Using ELBs and shared images
Your Synergy server routines must reside in one or more ELBs or shared images. (Although we use the term “ELB”, the information in this topic applies to both ELBs and shared images, except where noted.) When you define your routines in the Method Definition Utility or attribute your code, you will include the name of the ELB, so that xfServerPlus can find the routine. The ELBs are opened and closed by xfServerPlus.
When you are designing your xfServerPlus-xfNetLink application, the ideal approach is to group related routines into ELBs. For example, you might group your utility routines (such as string handling and date calculations) into one ELB, your order entry application logic into another ELB, and your order entry data access into yet another ELB. These routines can be called by any application that can make use of them, particularly if you do not maintain global or common data inside the ELB. With remote execution of ELBs, you can position each ELB where the application that uses it is located.
- If you have a Synergy routine in one ELB that calls a routine in a second (dependent) ELB, the dependent ELB will not be opened by xfServerPlus. (Note that the dependent ELB may be your own ELB or an ELB distributed with Synergy/DE, such as tklib.elb.) To ensure that the dependent ELB is opened, do any of the following:
- (Windows and UNIX) When you create the primary ELB, link it against the dependent ELB(s). The dependent ELBs will be opened when the primary ELB is opened. For details on linking ELBs, see Invoking the linker on Windows and UNIX (dblink).
(OpenVMS) When you create the primary shared image, link it against the secondary shared image. Note that if the call to the routine in the secondary shared image is made directly or with XCALL, you’ll get an error if the secondary shared image is not linked. However, if the call is made with XSUBR, you won’t get an error, and will simply have to remember to link the shared images or use one of the other options listed below to access the routine in the secondary shared image.
- Modify the routine in the primary ELB to open the dependent ELB before calling any routines in the dependent ELB.
- Call an initialization routine that opens all the ELBs that will be needed.
- Put all routines in a single ELB.
- You can include an initialization routine that sets up global data, as long as the global data is contained within the ELB.
- Do not chain from within an ELB.
- Do not use the EXEC subroutine to call a non-Synergy program from within an ELB.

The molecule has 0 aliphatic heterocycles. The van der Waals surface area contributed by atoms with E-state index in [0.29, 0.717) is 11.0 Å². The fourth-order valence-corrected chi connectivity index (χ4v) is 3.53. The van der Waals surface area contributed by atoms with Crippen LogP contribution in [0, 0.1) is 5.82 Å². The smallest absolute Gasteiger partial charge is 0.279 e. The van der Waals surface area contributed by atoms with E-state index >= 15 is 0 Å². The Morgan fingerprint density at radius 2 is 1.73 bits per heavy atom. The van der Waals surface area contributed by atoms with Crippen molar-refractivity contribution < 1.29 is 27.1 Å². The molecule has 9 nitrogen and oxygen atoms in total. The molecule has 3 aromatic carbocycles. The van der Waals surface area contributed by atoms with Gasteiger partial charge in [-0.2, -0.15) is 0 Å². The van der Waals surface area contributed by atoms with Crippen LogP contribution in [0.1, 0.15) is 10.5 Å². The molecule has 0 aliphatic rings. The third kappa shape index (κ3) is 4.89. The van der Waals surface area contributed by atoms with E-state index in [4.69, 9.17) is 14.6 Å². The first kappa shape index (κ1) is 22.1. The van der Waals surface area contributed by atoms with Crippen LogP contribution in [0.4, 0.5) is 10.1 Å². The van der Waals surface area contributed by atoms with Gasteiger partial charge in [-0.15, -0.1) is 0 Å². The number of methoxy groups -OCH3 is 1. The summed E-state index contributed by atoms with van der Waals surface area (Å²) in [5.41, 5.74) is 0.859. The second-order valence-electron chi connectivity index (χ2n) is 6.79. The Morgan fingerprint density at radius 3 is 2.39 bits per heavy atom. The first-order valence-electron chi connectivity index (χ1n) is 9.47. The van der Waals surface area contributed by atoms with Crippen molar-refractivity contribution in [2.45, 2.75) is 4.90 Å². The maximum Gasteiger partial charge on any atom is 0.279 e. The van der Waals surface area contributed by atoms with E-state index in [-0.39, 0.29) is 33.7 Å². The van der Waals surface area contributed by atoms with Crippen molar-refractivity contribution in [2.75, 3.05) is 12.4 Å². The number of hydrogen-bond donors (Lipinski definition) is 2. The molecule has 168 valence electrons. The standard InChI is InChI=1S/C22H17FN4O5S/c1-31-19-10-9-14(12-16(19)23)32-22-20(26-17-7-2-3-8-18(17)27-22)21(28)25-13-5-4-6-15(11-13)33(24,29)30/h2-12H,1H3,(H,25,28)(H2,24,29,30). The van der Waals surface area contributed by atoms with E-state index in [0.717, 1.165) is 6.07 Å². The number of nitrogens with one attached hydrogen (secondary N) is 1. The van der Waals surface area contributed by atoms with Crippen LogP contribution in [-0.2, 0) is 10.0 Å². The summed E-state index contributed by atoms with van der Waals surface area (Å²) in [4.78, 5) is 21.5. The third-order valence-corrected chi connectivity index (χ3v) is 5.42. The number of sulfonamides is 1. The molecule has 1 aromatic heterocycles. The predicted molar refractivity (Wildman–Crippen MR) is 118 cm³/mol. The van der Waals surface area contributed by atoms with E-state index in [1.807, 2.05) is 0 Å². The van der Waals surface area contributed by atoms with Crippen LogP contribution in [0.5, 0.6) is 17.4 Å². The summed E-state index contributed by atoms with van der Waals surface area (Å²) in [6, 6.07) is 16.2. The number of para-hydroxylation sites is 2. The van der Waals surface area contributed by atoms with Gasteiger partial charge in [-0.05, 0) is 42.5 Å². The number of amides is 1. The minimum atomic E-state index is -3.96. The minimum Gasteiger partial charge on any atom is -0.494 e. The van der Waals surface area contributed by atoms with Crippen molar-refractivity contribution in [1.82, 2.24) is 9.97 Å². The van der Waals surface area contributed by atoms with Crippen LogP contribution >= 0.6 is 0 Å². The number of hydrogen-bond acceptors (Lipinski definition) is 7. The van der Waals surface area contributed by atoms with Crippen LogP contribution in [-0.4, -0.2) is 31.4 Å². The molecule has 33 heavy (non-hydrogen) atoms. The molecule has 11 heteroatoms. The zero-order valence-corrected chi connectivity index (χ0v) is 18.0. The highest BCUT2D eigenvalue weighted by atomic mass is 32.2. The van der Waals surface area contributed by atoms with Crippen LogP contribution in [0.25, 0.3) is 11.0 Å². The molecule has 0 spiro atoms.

- (OpenVMS) Routines in a shared image must not contain any XCALLs to routines that require the command line interpreter. These include PURGE, RUNJB (unless it creates another detached process, in which case it may be used), SETLOG, SHELL, SPAWN, VMCMD, and any OpenVMS library routine that requires a CLI be present.
- (OpenVMS) Due to a change in the Itanium kernel in OpenVMS version 8.3 and higher, shared images should not be installed as /RESIDENT, or the programs that use those images will crash. (Installing as /HEADER_RESIDENT is allowed.)
For more information on ELBs and shared images, see Building and Running Synergy Applications.
If you use logicals to point to the directories that your ELBs or shared images reside in, and you use those logicals when defining routines in the Synergy Method Catalog, you must define the logicals so that xfServerPlus knows how to resolve them.
Defining logicals on Windows and UNIX
On Windows and UNIX, define logicals in the xfpl.ini file, which is located by default in DBLDIR. (Note that it is possible to specify a different location for xfpl.ini, as well as to have more than one xfpl.ini file; see Using the xfpl.ini file.)
The maximum length for an XFPL_LOGICAL translation value is 1,024 characters.
If any of your ELBs are linked to dependent ELBs (see Considerations and restrictions), you must define the logicals for both the primary and the dependent ELBs in the xfpl.ini file.
Define logicals like this:
Optionally, you can include another logical in the logical definition. This logical may be defined earlier in xfpl.ini or in the environment at the system level. For example:
Be sure there is a hard return (CRLF) at end of the final logical definition in your xfpl.ini file. You may want to just add a couple of blank lines at the end of the file. This will ensure that all logicals in the file are read.
Defining logicals on OpenVMS
We recommend defining logicals in the file DBLDIR:SERVER_INIT.COM.
- To specify logicals for system-wide visibility:
$ DEFINE/SYS LOGICAL_NAME value
- To specify logicals for a specific instance of xfServerPlus:
$ DEFINE/TABLE=LNM$RSDMS$MGR_port /USER LOGICAL_NAME value
where port is the port number on which xfServerPlus is running.
For additional information about defining logicals on OpenVMS, see Defining logical names for xfServer processes.